American Gothic in the palette of Mona Lisa: Rearrange the pixels

  • You are given two true color images, the Source and the Palette. They do not necessarily have the same dimensions but it is guaranteed that their areas are the same, i.e. they have the same number of pixels.



    Your task is to create an algorithm that makes the most accurate looking copy of the Source by only using the pixels in the Palette. Each pixel in the Palette must be used exactly once in a unique position in this copy. The copy must have the same dimensions as the Source.



    This Python script can be used ensure these constraints are met:



    from PIL import Image
    def check(palette, copy):
    palette = sorted(Image.open(palette).convert('RGB').getdata())
    copy = sorted(Image.open(copy).convert('RGB').getdata())
    print 'Success' if copy == palette else 'Failed'

    check('palette.png', 'copy.png')


    Here are several pictures for testing. They all have the same area. Your algorithm should work for any two images with equal areas, not just American Gothic and the Mona Lisa. You should of course show your output.



    American Gothic
    Mona Lisa
    Starry Night
    The Scream
    River
    Rainbow



    Thanks to Wikipedia for the images of famous paintings.



    Scoring



    This is a popularity contest so the highest voted answer wins. But I'm sure there's lots of ways to be creative with this!



    Animation



    millinon had the idea that it would be cool to see the pixels rearrange themselves. I thought so too so I wrote this Python script that takes two images made of the same colors and draws the intermediate images between them. Update: I just revised it so each pixel moves the minimum amount it has to. It is no longer random.



    First is the Mona Lisa turning into aditsu's American Gothic. Next is bitpwner's American Gothic (from Mona Lisa) turning into aditsu's. It's amazing that the two versions share the exact same color palette.



    Mona Lisa to American Gothic animation
    animating between two versions of American Gothic made from Mona Lisa



    The results are really quite astounding. Here is aditsu's rainbow Mona Lisa (slowed to show detail).



    rainbow spheres to Mona Lisa animation



    This last animation is not necessarily related to the contest. It shows what happens when my script is used to rotate an image 90 degrees.



    tree rotation animation


    Must the process be entirely unguided, or is it permitted to give the program hints about the parts of the image which are most important (e.g. Lisa's face)?

    @Quincunx I do know that only one is a png, but I just made sure that my script only considers the RGB values in each image. The strings 'palette.png' and 'copy.png' were just placeholders since PIL will load most image types. If it helps anyone I could put all the images in the same format, say bmp.

    @PeterTaylor I'd say that you should not have to manually tell the program what parts of the image to put more detail into. That goes against the idea of your algorithm working in the general case just given two images. You may definitely do this programmatically though. (I'd still love to see your output even if you stick with manual detailing!)

    To increase the hits on your question you may wish to consider entitling it, "American Gothic in the palette of Mona Lisa: Rearrange the pixels"

    Hi, I just want to congratulate you on this original challenge! Very refreshing and interesting.

    Thanks for the support @bolov. I just added a couple more images for some more variety.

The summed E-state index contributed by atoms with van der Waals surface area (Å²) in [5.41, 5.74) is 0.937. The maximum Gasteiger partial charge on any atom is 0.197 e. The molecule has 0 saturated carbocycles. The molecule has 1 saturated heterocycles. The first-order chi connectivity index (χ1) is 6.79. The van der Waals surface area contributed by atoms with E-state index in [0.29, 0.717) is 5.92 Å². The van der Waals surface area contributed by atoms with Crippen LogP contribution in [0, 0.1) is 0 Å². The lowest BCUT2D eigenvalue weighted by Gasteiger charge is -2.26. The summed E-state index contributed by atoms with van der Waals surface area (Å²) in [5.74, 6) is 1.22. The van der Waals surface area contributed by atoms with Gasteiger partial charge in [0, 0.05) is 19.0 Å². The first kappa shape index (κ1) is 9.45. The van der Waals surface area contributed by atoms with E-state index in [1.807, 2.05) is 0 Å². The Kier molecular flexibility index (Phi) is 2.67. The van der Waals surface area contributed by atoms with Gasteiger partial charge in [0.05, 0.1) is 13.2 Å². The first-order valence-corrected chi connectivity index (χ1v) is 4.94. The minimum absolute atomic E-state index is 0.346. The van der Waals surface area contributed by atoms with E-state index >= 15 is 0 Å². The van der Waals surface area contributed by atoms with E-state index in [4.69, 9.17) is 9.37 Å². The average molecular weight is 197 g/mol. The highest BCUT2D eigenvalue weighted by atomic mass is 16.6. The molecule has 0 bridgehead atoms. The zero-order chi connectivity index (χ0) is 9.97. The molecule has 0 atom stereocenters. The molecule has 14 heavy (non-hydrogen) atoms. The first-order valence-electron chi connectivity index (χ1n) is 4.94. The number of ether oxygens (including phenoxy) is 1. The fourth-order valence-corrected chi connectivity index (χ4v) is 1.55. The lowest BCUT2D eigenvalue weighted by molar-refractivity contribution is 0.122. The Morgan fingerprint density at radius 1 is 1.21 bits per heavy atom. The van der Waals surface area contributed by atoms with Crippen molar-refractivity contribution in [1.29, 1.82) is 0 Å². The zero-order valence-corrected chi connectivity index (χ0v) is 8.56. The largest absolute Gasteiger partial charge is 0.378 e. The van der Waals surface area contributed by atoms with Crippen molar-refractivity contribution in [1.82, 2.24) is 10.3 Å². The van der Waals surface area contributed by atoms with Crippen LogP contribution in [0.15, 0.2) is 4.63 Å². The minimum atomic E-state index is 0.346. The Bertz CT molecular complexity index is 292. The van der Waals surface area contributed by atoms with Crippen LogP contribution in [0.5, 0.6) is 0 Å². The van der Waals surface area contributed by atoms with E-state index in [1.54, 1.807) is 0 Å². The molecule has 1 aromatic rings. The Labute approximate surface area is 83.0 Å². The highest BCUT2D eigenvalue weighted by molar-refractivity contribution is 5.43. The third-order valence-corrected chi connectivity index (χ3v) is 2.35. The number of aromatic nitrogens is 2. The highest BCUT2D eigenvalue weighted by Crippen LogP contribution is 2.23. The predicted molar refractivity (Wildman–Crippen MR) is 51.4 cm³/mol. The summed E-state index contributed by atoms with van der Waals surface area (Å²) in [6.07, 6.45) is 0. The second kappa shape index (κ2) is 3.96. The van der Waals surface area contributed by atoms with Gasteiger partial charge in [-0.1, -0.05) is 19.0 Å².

@Calvin'sHobbies I would definitely do this challenge, if I knew how to work with images :P

    @qwr It is not that difficult - can you tell me a language you know? I am pretty sure you can easily edit images in most languages - and its great fun=) PS: Calvin'sHobbies you are making sure you keep us busy by adding new images, eh!

    @flawr I mostly do python. The reason I was hesitant to do this problem is that I wasn't sure that simple luminance matching would work; I wanted maybe edge detection but that's a hard task.

    @qwr have a look at the codes here, they did similar things (but I do not know how easy/difficult): https://codegolf.stackexchange.com/questions/11141/encode-images-into-tweets-extreme-image-compression-edition

    I'm glad this isn't a [code-golf].

    Love the animation! :D

    Fantastic job with the gif!

    The bitpwner's AG -> aditsu's is bizarre one. Can't believe that they indeed share the same colours. I guess aditsu's approach, in case of sorting takes into account surrounding pixels as well? Will take a look at that when I've got a moment

    **Why don't you edit your question and include your code here, instead of on a separate site, to stop link rot?**

    For the record, the optimal solution can be computed in O(N^3) using the Hungarian algorithm. Of course, it's not very practical for N = 295 x 357 However, if you enforce a constraint that a point only be sent to one of its 10 closest neighbors, it starts to become tractable.

    @Ben I just included a shorter version of the validity checker but the animation script is quite long and is somewhat of an afterthought on an question that's already getting too long.

    So how long would it take to brute force all combinations of the pixels, and choose the picture with the shortest averaged pixel distance?

    http://gif-explode.com/?explode=http://i.stack.imgur.com/GEeS4.gif how come the frames look wrong? I was interested about the rotating image example. But the last frame when decomposing it is simply incorrect.

    @Cruncher I know. The original images aren't like that, it's just a gif artifact. I may make an hd video of these animations soon so they can be viewed properly.

    @Calvin'sHobbies http://jsfiddle.net/eithe/J7jEk/31/ - boredom got to me :D

    @eithedog Very nice! If you want I actually scaled down my tree, the original is at http://i.stack.imgur.com/PjUCP.png.

    @Calvin'sHobbies - cheers! now with the originals I'll have to figure out why the hell is red moving :D (at least black stays in place)

    While doing the 90° turn with the tree, the borders should remain mainly untouched. So you are not using the travel distance optimized version, do you?

  • Java - GUI with progressive randomized transformation


    I tried a LOT of things, some of them very complicated, then I finally came back to this relatively-simple code:


    import java.awt.BorderLayout;
    import java.awt.event.ActionEvent;
    import java.awt.event.ActionListener;
    import java.awt.image.BufferedImage;
    import java.io.File;
    import java.io.IOException;
    import java.util.Random;

    import javax.imageio.ImageIO;
    import javax.swing.ImageIcon;
    import javax.swing.JButton;
    import javax.swing.JFrame;
    import javax.swing.JLabel;
    import javax.swing.Timer;

    @SuppressWarnings("serial")